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Where Lab Waste Goes

Schools find that identification and communication are key to managing waste safely

by Jyllian N. Kemsley
March 9, 2009 | A version of this story appeared in Volume 87, Issue 10

Credit: Kevin Kinast/Stanford U
Stanford chemical waste technician Manuel Infante combines organic solvent waste in a drum.
Credit: Kevin Kinast/Stanford U
Stanford chemical waste technician Manuel Infante combines organic solvent waste in a drum.

GONE ARE THE DAYS when one could run even the smallest of reactions and dump the waste down the sink without a second thought. Increasing awareness of the safety and environmental hazards of dumping waste, along with national and state hazardous waste legislation, now means that laboratory waste must generally be packaged, labeled, and picked up by environmental health and safety (EH&S) specialists. But what happens after that is often a mystery to the very people who generated the waste in the first place.

On college campuses, the waste generally gets transported to a central waste-handling location, where it is packed or combined for transport to a hazardous-waste incinerator. Before EH&S workers will touch it, however, they have to know what it is.

To lab workers, identifying the waste can seem like a burden. After all, there are plenty of questions that need to be answered: Does the label need a chemical name or common name? Do I really need to know everything that might be in the bottle and the exact concentrations? Is the waste flammable, corrosive, air or water reactive, toxic, an oxidizer, or explosive?

When it comes to handling hazardous waste, nailing down this information is the most critical step. Chemicals are handled, transported, and stored according to their waste category, and the safety of the people involved and the potential for environmental contamination depend on knowing exactly what is in the waste. "You can't put oxidizers and flammable liquids in the same container because that could be a bomb," says Scott Stroebel, manager of technical services for Heritage-WTI , a hazardous-waste contractor and incinerator operator in East Liverpool, Ohio.

Many schools are now working with Web-based waste-labeling and waste-pick-up-request forms with required fields to identify the waste components. "If the answers to the questions don't match, then we don't pick it up" until the discrepancies are worked out with the researcher, says Woody G. Wright, hazardous-waste manager for the University of Nevada, Reno.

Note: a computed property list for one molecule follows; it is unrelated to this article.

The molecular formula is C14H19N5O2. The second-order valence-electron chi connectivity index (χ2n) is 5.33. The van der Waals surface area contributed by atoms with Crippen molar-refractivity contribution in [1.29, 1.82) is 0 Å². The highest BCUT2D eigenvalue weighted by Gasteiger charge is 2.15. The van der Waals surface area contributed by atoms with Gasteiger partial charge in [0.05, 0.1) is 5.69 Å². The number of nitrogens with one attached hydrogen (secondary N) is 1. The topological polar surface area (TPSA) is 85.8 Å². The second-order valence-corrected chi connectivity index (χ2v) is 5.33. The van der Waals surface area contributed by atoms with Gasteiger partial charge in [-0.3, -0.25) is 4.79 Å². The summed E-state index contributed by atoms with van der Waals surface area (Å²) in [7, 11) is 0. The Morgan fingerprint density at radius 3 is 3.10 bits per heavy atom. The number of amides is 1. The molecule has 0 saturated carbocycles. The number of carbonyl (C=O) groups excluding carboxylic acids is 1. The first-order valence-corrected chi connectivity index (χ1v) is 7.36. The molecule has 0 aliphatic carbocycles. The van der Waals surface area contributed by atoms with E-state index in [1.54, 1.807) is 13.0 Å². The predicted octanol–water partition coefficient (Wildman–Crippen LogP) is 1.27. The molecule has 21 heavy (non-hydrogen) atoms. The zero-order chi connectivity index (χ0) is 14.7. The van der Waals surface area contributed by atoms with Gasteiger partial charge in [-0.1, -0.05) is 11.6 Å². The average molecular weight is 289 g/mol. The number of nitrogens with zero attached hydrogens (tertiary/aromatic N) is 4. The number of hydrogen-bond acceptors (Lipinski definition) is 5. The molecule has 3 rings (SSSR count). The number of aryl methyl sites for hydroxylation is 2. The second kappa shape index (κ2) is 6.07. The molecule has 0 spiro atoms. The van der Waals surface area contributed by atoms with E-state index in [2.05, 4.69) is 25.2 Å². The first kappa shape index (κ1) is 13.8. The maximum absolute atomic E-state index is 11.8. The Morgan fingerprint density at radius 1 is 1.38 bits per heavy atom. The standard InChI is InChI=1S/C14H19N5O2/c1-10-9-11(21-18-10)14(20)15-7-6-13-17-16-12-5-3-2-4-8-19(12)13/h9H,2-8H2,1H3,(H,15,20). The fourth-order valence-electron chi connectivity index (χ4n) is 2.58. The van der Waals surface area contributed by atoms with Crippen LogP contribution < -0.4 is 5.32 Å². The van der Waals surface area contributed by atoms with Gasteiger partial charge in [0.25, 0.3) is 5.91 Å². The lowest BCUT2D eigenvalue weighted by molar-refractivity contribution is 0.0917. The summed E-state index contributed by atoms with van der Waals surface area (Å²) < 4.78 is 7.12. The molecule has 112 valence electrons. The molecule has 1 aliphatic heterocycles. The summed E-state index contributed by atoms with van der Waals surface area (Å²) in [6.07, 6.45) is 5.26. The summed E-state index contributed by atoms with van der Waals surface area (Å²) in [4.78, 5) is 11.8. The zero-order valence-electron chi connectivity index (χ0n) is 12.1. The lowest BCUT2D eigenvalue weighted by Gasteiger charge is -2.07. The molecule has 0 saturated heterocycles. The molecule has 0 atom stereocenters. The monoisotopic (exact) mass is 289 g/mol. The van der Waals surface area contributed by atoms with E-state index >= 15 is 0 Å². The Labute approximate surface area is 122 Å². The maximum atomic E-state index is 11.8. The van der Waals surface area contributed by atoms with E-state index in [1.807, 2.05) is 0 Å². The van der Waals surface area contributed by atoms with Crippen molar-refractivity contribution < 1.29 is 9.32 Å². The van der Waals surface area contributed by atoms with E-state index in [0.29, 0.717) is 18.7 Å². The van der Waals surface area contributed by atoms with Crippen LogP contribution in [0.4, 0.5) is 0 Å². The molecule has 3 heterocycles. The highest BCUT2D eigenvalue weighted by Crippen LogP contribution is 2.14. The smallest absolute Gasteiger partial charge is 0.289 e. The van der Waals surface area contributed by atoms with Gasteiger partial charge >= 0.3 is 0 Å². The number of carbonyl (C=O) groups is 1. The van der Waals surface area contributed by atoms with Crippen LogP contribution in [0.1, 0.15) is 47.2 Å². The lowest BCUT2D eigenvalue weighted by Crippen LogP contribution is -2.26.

"We do not do chemistry in waste containers."

In the case of a complete unknown that might have been sitting around in an unmarked container for a while, an EH&S specialist will assess the material on the spot, evaluating things such as its pH, flammability, oxidizing potential, and metal content to determine the waste category before disposal. It's a time-consuming and expensive process, and universities typically will do everything they can to identify the waste, including consulting with researchers who have left, rather than deal with something as an unknown, says Lawrence M. Gibbs, associate vice provost for EH&S at Stanford University.

AFTER WASTE is gathered from various sites on campus—Stanford EH&S workers pick up from about 800 unique locations, some on a weekly schedule and some by request—and brought to a central location, small containers of waste in the same category or class are packed together into "lab packs." These are Department of Transportation-approved shipping containers, typically drums or boxes of various sizes. The smaller waste containers are put into the drum or box along with a packing material such as vermiculite, which serves as a cushion and an absorbent in case of a leak. EH&S workers create a detailed chemical inventory of the drum contents, and whoever receives the waste—usually an incinerator operator—reviews the packing manifest before the drum is transported.

Campuses that generate large amounts of waste, especially organic solvents, may choose to "bulk" or combine the waste rather than package up smaller containers. Correct waste identification is critical for bulking, notes Craig Barney, Stanford's environmental programs manager, because whoever is doing the bulking wants the waste to be compatible, not a brew of components that react with each other. "We do not do chemistry in waste containers," Barney says emphatically. For health and safety reasons, bulking of organic solvents necessitates specialized equipment to pump waste from smaller containers into drums, as well as a ventilated area akin to a walk-in fume hood. Bulking saves Stanford about $8.00 per gal to dispose of the drum compared to a lab pack, Barney says.